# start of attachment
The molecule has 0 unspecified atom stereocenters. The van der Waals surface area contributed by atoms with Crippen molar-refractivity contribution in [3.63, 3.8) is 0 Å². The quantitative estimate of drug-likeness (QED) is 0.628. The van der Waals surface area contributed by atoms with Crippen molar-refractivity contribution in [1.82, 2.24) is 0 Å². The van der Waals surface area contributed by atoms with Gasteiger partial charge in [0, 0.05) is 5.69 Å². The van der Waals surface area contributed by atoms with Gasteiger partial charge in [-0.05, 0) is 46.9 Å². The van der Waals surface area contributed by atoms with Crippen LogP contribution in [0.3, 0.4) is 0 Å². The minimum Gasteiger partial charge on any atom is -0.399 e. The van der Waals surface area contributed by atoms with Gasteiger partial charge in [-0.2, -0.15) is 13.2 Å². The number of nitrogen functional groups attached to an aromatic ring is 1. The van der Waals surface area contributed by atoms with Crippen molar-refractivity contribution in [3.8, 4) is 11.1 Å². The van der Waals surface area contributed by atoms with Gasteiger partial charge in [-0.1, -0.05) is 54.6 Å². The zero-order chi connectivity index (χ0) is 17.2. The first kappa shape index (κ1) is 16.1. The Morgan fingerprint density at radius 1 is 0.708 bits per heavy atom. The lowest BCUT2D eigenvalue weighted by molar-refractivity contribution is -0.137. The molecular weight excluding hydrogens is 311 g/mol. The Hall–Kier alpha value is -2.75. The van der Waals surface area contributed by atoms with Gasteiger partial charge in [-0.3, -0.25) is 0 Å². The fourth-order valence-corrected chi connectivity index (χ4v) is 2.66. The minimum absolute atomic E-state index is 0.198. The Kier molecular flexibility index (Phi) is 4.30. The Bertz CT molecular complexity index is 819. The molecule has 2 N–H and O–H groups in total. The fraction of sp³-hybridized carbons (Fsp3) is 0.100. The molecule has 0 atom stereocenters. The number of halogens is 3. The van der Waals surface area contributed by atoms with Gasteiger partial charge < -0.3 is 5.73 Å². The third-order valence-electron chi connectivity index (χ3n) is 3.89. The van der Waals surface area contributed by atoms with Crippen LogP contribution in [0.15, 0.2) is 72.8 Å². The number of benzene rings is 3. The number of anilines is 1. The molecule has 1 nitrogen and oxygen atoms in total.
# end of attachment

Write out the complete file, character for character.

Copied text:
The molecule has 0 unspecified atom stereocenters. The van der Waals surface area contributed by atoms with Crippen molar-refractivity contribution in [3.63, 3.8) is 0 Å². The quantitative estimate of drug-likeness (QED) is 0.628. The van der Waals surface area contributed by atoms with Crippen molar-refractivity contribution in [1.82, 2.24) is 0 Å². The van der Waals surface area contributed by atoms with Gasteiger partial charge in [0, 0.05) is 5.69 Å². The van der Waals surface area contributed by atoms with Gasteiger partial charge in [-0.05, 0) is 46.9 Å². The van der Waals surface area contributed by atoms with Crippen LogP contribution in [0.3, 0.4) is 0 Å². The minimum Gasteiger partial charge on any atom is -0.399 e. The van der Waals surface area contributed by atoms with Gasteiger partial charge in [-0.2, -0.15) is 13.2 Å². The number of nitrogen functional groups attached to an aromatic ring is 1. The van der Waals surface area contributed by atoms with Crippen molar-refractivity contribution in [3.8, 4) is 11.1 Å². The van der Waals surface area contributed by atoms with Gasteiger partial charge in [-0.1, -0.05) is 54.6 Å². The zero-order chi connectivity index (χ0) is 17.2. The first kappa shape index (κ1) is 16.1. The Morgan fingerprint density at radius 1 is 0.708 bits per heavy atom. The lowest BCUT2D eigenvalue weighted by molar-refractivity contribution is -0.137. The molecular weight excluding hydrogens is 311 g/mol. The Hall–Kier alpha value is -2.75. The van der Waals surface area contributed by atoms with Gasteiger partial charge in [-0.3, -0.25) is 0 Å². The fourth-order valence-corrected chi connectivity index (χ4v) is 2.66. The minimum absolute atomic E-state index is 0.198. The Kier molecular flexibility index (Phi) is 4.30. The Bertz CT molecular complexity index is 819. The molecule has 2 N–H and O–H groups in total. The fraction of sp³-hybridized carbons (Fsp3) is 0.100. The molecule has 0 atom stereocenters. The number of halogens is 3. The van der Waals surface area contributed by atoms with Gasteiger partial charge < -0.3 is 5.73 Å². The third-order valence-electron chi connectivity index (χ3n) is 3.89. The van der Waals surface area contributed by atoms with Crippen LogP contribution in [0.15, 0.2) is 72.8 Å². The number of benzene rings is 3. The number of anilines is 1. The molecule has 1 nitrogen and oxygen atoms in total.